DeKALB – The image of Doug Baker on the sidelines of a Northern Illinois University basketball game high-fiving students is one that – to Joe Palmer – represents Baker’s commitment to engaging students.
“Anyone who speaks to Baker knows he cares, and it’s awesome to have that,” said Palmer, a senior at NIU and director of public affairs for the Student Association. “Baker came in with a lot of initiative and [had his] boots on the ground quickly. From the [Student Association] side, that’s really exciting to see positive action actually taking place.”
As students return to classes Aug. 25, Baker will begin his sophomore year as NIU’s president, most likely attending more games, but also pushing forward with his visions for student-career success. Palmer looks forward to Baker continuing to work with the student government organization this upcoming school year.
Baker began as the university’s president July 1, 2013. Previously, the executive vice president at the University of Idaho, he replaced John Peters, who retired June 30, 2013. Baker said he plans to stay at NIU for “as long as they’ll have me.”
In his first year, Baker was criticized by some for high-level staff pay rates and by some Ellwood neighborhood residents over campus construction plans, but he emphasized strengthening town-gown relationships and pursued major construction on campus this summer.
Board of Trustees Chairman John Butler said Baker built a solid platform for topics such as student-career success.
“Now that a platform for change has been built, the trustees are looking forward to seeing specific goals,” Butler said.
Last year’s goals
When Baker came into his role, he was following Peters, who had laid out a Vision 2020 plan for the university, which had goals such as 30,000 enrolled students by year 2020. However, there were only 21,138 students enrolled in fall 2013.
Baker said Vision 2020 still remains a priority a year later, but it has taken different forms, especially to address student retention.
Baker’s four pillars – student-career success, ethically inspired leadership, thriving communities, and financial and program viability – have mainly steered his efforts in his first year, and he said he plans to continue following through with them.
He said he plans to continue focusing on student-career success, by making sure students learn as much outside the classroom as they do inside, through internships, undergraduate research, mentoring and volunteering. He hopes to provide more internship opportunities on campus, as well as reaching out to alumni for more opportunities for current students.
NIU Trustee Bob Boey, who led the search advisory committee that found Baker, said Baker has done well reaching out to various groups and stakeholders to improve the university.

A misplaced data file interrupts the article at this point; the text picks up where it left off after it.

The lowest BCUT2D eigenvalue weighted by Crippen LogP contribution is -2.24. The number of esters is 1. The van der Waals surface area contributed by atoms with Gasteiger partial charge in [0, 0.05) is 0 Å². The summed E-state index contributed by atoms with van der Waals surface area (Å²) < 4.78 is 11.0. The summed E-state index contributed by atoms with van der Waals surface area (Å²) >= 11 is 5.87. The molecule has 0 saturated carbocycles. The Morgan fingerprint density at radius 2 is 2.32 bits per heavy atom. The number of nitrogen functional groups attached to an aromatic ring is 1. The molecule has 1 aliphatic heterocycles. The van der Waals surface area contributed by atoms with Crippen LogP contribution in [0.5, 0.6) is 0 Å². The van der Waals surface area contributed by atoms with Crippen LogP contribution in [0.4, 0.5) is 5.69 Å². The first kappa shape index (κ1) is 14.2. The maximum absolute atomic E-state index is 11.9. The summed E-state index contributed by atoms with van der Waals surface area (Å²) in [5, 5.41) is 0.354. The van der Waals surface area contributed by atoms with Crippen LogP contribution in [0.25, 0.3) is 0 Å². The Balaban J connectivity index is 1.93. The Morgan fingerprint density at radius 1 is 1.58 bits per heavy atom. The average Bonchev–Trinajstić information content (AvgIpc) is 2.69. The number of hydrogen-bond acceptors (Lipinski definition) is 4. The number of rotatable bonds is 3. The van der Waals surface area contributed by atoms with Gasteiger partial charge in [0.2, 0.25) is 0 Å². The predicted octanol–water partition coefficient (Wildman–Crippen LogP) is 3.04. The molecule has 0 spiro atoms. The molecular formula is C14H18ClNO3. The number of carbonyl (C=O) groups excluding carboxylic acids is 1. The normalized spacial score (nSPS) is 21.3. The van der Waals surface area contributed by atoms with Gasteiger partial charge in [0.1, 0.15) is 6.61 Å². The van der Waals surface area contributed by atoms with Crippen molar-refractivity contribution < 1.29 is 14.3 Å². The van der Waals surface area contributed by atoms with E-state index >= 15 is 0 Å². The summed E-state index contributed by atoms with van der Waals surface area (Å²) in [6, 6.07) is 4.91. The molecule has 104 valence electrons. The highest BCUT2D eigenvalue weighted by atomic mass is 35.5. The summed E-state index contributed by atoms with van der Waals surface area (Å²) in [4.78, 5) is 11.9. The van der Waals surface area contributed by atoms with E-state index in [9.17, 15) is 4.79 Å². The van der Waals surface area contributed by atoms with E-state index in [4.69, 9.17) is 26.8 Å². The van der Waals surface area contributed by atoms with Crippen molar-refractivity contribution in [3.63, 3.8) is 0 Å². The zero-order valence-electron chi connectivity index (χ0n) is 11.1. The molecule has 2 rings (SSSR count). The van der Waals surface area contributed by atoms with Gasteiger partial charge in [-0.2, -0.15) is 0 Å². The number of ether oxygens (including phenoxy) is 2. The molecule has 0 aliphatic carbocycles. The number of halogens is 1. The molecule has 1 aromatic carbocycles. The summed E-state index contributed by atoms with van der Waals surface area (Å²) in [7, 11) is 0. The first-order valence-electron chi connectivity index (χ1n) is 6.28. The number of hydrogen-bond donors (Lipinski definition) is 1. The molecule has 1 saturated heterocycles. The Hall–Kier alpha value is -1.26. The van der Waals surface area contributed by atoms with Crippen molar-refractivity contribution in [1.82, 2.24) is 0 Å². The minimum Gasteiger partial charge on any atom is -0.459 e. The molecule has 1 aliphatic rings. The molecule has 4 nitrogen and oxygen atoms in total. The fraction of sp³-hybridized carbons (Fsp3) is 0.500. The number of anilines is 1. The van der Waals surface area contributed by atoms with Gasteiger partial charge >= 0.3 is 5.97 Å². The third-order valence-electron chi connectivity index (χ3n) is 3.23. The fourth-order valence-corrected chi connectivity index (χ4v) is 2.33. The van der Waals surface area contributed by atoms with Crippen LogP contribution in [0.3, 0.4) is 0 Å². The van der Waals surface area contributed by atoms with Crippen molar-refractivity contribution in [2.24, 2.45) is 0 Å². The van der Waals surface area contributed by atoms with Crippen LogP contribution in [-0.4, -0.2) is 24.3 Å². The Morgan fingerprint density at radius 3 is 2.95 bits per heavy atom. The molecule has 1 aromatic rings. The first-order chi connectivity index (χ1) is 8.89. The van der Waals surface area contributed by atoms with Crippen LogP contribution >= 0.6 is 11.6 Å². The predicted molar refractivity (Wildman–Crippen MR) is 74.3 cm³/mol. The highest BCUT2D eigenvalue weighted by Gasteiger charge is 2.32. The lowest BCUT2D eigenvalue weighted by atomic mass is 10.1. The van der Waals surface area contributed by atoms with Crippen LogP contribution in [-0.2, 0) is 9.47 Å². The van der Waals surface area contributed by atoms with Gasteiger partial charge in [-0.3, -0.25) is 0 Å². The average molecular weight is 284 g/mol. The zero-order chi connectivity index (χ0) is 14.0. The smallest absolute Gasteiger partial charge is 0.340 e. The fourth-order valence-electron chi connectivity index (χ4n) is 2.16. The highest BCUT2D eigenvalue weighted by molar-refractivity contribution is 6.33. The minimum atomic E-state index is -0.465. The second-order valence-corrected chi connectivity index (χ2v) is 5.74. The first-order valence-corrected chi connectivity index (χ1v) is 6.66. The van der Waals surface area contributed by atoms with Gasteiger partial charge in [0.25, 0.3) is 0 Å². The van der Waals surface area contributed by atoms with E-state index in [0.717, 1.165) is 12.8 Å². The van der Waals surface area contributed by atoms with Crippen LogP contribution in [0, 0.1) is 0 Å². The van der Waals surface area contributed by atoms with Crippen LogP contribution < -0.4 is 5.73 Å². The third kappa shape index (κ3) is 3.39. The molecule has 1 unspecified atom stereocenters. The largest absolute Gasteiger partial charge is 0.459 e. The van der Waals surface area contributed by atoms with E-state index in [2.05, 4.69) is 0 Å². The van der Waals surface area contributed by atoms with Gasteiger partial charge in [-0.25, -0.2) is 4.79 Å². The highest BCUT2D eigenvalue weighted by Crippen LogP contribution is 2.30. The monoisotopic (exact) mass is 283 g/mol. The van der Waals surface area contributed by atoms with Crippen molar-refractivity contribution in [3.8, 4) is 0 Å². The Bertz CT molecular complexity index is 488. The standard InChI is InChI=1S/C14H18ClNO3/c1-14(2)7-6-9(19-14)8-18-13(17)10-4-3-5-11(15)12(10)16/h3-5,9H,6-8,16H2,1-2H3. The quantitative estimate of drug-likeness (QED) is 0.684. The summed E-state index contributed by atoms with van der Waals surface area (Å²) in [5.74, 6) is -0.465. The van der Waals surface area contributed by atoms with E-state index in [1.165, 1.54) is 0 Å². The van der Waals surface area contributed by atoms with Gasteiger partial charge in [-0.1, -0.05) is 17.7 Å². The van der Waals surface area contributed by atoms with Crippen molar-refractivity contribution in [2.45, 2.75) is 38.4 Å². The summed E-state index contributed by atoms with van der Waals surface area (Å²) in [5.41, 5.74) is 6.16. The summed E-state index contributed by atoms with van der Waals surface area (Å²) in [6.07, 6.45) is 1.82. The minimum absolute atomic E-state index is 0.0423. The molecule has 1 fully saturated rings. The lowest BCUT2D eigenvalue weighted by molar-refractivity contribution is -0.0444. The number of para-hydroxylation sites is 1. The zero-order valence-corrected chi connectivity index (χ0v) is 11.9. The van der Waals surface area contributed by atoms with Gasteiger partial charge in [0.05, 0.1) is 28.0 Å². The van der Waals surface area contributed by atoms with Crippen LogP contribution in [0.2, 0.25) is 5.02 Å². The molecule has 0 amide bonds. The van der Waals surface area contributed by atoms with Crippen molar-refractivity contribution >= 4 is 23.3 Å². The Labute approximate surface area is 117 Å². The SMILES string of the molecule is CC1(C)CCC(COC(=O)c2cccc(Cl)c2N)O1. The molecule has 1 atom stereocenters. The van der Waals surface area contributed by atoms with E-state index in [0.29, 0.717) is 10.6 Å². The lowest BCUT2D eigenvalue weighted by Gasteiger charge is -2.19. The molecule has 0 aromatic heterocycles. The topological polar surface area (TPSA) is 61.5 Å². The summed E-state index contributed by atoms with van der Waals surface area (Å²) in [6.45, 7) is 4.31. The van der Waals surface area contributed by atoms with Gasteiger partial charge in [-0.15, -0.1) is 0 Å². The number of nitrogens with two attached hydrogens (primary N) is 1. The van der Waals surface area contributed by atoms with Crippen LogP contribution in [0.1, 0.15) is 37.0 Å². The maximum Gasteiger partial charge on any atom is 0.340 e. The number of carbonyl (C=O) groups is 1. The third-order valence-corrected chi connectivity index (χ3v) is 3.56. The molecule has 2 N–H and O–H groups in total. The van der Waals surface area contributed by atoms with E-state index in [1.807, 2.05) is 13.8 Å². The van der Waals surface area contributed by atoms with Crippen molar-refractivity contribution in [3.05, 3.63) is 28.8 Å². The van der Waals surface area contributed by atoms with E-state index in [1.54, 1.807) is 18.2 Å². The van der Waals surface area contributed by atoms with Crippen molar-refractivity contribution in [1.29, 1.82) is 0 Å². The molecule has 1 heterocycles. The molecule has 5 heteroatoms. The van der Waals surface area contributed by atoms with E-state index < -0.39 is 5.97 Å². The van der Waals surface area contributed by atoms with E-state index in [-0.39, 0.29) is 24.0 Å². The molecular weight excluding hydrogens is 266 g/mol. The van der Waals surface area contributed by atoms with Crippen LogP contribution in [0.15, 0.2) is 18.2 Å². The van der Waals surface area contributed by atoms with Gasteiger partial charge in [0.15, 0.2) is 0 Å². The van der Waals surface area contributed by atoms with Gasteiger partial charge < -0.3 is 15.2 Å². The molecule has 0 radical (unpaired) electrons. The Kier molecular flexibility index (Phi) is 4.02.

“He has a different way of attacking it,” Boey said. “There’s no way he could individually attack those things, and he’s been very smart getting help. He has covered a lot of ground and we’re very pleased with his efforts.”
Baker said student retention continues to be a priority. He said he hopes extensive changes to student advising and peer mentoring will deter students from permanently leaving NIU. Faculty and staff members interviewed about 1,000 students during the spring semester for Bold Futures workshops about their experiences at NIU to try to pinpoint problems with student retention. He said most students pointed to dissatisfaction with advising.
This fall, advising will be available in residence halls for freshmen and first year composition writing classes, which last an entire year as opposed to one semester, will be used to make connections to students. He hopes the professors and peer mentoring will help students feel like they have more of a connection to their campus.
“Students need advice on guided pathways so they can efficiently and effectively get through their lives, careers or graduate school, wherever they’re heading,” he said. “I think advising is key, and we’ll try to work on that this fall.”
Baker has a good framework for boosting retention and enrollment in the future, such as engaging groups both on campus and off, said Marc Strauss, board of trustees vice chairman.
“It’s too late to make a difference for this fall,” Strauss said. “Retention, starting now, has to be a key part for our future.”
Changes for fall
Although the Master Plan Thesis, has been just that, a thesis, Baker said some ideas will be formed when students arrive on campus for this fall semester, including moving the buses from the west side of the Holmes Student Center to the east.
“The reason is the west side, the prevailing wind in the winter hits the tower and comes down like a wind tunnel down on top of those buses,” he said. “It’s really cold there. If you put buses on the east side, it will block it. We’ve got more of a windbreak for students.”
Baker said a sprucing up of campus will also be seen, including a long-needed power-washing of Founders Memorial Library and more banners around campus. He also hopes to have a pilot program of electric buses in place for fall. He said the buses were the most popular idea among students who looked at the master plan’s ideas when they were posted in the Holmes Student Center this past spring.
Other changes include the razing of the Douglas Hall residence hall and extending Lucinda Avenue to the Convocation Center, to provide easier access to and from concerts and sporting events held there.
“I think that’ll create a beautiful and more accessible boulevard for the university,” Baker said.